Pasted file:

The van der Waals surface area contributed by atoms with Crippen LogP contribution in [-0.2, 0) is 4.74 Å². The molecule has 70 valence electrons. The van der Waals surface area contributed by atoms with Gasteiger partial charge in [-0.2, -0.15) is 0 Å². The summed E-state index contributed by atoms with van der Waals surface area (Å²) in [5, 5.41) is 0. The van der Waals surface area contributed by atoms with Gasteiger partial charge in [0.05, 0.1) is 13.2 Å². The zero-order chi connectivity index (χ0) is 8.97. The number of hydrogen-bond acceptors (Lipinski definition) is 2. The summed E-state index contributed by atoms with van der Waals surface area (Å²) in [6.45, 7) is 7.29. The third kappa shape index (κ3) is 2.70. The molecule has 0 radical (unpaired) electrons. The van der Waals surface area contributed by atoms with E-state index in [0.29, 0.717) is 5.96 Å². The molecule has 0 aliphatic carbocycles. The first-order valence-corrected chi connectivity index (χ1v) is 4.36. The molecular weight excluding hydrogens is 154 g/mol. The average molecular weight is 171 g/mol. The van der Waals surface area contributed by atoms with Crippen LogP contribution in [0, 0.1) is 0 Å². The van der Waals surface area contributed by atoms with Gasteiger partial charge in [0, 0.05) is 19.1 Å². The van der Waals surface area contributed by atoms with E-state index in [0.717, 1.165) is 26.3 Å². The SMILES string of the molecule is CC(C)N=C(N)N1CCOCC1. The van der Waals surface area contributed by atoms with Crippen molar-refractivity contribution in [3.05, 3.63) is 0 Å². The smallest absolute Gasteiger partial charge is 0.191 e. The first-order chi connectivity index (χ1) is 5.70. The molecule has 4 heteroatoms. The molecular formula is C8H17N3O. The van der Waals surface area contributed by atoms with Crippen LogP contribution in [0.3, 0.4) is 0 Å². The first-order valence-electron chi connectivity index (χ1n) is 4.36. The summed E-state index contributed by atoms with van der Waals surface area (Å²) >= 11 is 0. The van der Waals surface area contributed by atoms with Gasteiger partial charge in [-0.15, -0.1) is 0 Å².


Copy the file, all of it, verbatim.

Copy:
The van der Waals surface area contributed by atoms with Crippen LogP contribution in [-0.2, 0) is 4.74 Å². The molecule has 70 valence electrons. The van der Waals surface area contributed by atoms with Gasteiger partial charge in [-0.2, -0.15) is 0 Å². The summed E-state index contributed by atoms with van der Waals surface area (Å²) in [5, 5.41) is 0. The van der Waals surface area contributed by atoms with Gasteiger partial charge in [0.05, 0.1) is 13.2 Å². The zero-order chi connectivity index (χ0) is 8.97. The number of hydrogen-bond acceptors (Lipinski definition) is 2. The summed E-state index contributed by atoms with van der Waals surface area (Å²) in [6.45, 7) is 7.29. The third kappa shape index (κ3) is 2.70. The molecule has 0 radical (unpaired) electrons. The van der Waals surface area contributed by atoms with E-state index in [0.29, 0.717) is 5.96 Å². The molecule has 0 aliphatic carbocycles. The first-order valence-corrected chi connectivity index (χ1v) is 4.36. The molecular weight excluding hydrogens is 154 g/mol. The average molecular weight is 171 g/mol. The van der Waals surface area contributed by atoms with Crippen LogP contribution in [0, 0.1) is 0 Å². The van der Waals surface area contributed by atoms with Gasteiger partial charge in [0, 0.05) is 19.1 Å². The van der Waals surface area contributed by atoms with E-state index in [0.717, 1.165) is 26.3 Å². The SMILES string of the molecule is CC(C)N=C(N)N1CCOCC1. The van der Waals surface area contributed by atoms with Crippen molar-refractivity contribution in [3.05, 3.63) is 0 Å². The smallest absolute Gasteiger partial charge is 0.191 e. The first-order chi connectivity index (χ1) is 5.70. The molecule has 4 heteroatoms. The molecular formula is C8H17N3O. The van der Waals surface area contributed by atoms with Crippen LogP contribution in [0.3, 0.4) is 0 Å². The first-order valence-electron chi connectivity index (χ1n) is 4.36. The summed E-state index contributed by atoms with van der Waals surface area (Å²) >= 11 is 0. The van der Waals surface area contributed by atoms with Gasteiger partial charge in [-0.15, -0.1) is 0 Å².